In comic book terminology, that is what is called a "retcon". Who'da thought that we'd see it play out in real life (apart from pro wrestling)?
Tonight two friends were over at the Knight Casa. Let's call them Friend #1 and Friend #2. One of them had read the post earlier today and just before 8:30 p.m. he suggested "Hey let's watch that Johnny Robertson nut!"
So that's what we did for the next hour and a half. Neither one of 'em had seen it before. And both of them asked a number of times during the show "What kind of a station lets someone that evil on television?"
Tonight's What Does the Bible Say? (which would be called What Does Johnny Robertson Demand? if there were "truth in titling" laws) started off with Robertson "recapping" quickly all the action that happened in 2008. He mentioned Larry Surber's appearance. He mentioned "The Sheik". He mentioned the Nation of Islam guys (that a few days later Robertson tried to frame for painting a bomb threat on the side of the Danville Church of Christ), he mentioned quite a few other folks...
...but he dared not name me.
Oh, he referred to the "Jedi Knight", referring to when I dressed in my Jedi costume to address the Rockingham County Board of Education in July 2007 on the issue of school uniforms, but as Friend #2 was quick to point out: "Yeah but you won!" The implication almost seemed that if one is not wearing what is apparently "Church of Christ" approved attire - namely cheap polyester suits and cowboy hats - then one is not "serious" enough. But I digress...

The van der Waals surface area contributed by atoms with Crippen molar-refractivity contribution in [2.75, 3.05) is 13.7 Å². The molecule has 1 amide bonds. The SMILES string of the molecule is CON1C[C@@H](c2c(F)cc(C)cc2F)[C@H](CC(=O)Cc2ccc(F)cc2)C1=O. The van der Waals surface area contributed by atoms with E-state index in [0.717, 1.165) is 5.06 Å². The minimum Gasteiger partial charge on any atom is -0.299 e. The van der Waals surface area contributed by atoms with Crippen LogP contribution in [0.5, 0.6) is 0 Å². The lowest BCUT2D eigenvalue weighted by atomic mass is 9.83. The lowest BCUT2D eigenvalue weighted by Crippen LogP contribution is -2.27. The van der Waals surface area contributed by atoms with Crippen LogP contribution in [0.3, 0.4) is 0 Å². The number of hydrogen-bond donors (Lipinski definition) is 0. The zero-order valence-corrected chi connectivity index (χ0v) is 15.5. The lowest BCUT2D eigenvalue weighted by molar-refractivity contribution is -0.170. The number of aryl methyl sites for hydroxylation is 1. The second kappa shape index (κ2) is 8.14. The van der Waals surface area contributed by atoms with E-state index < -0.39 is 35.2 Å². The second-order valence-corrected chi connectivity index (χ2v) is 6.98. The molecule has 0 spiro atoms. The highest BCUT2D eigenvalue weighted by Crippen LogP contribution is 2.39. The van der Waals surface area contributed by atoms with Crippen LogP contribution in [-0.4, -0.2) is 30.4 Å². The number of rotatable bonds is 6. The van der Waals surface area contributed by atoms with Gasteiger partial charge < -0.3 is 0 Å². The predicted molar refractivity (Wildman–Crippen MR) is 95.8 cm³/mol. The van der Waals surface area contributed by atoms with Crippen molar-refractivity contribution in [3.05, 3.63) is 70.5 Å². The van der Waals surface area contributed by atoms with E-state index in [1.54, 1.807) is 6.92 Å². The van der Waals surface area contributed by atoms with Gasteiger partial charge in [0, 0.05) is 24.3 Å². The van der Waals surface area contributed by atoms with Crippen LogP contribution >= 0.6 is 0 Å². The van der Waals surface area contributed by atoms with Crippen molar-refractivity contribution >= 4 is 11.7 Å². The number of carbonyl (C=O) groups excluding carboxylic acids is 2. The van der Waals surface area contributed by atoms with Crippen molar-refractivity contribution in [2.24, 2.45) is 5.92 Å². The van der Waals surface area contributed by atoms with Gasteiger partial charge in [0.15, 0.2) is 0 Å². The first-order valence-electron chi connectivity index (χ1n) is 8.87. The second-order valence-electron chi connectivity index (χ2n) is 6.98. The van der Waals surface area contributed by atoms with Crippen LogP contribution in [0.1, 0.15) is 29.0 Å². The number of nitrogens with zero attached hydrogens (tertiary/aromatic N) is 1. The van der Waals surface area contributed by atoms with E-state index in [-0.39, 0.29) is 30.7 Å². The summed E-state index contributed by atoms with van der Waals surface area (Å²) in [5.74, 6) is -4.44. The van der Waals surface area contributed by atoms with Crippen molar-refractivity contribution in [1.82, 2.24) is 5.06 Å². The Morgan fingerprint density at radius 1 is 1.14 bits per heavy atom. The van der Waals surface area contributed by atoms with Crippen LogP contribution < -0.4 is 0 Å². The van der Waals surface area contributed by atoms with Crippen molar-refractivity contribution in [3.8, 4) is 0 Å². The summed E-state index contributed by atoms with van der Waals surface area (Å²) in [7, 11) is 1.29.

Robertson referred to a "hate site" that was out to "destroy" him. I don't know if "hate" is the right word but at last count there are no less than four blogs that have taken it upon themselves to document Robertson and Oldfield's spite-filled jihad against decent and sincere Christians in this area. There is Answering the Church of Christ, WalkingInLove's blog, the legitimate Religious Review blog, and the one you're reading now (which is devoted to pretty much everything in existence).
And then Robertson brought up "Religious Review Multimedia" again, which as was reported earlier he claimed went all the way back to 2002. Tonight Robertson pushed it back even further, claiming that "Religious Review" had been around for ten years. Sorta like how in the novel Nineteen Eighty-Four that the Party kept pushing Big Brother's exploits back more and more.
(Friend #1: "I don't think even Johnny knows what Religious Review is...")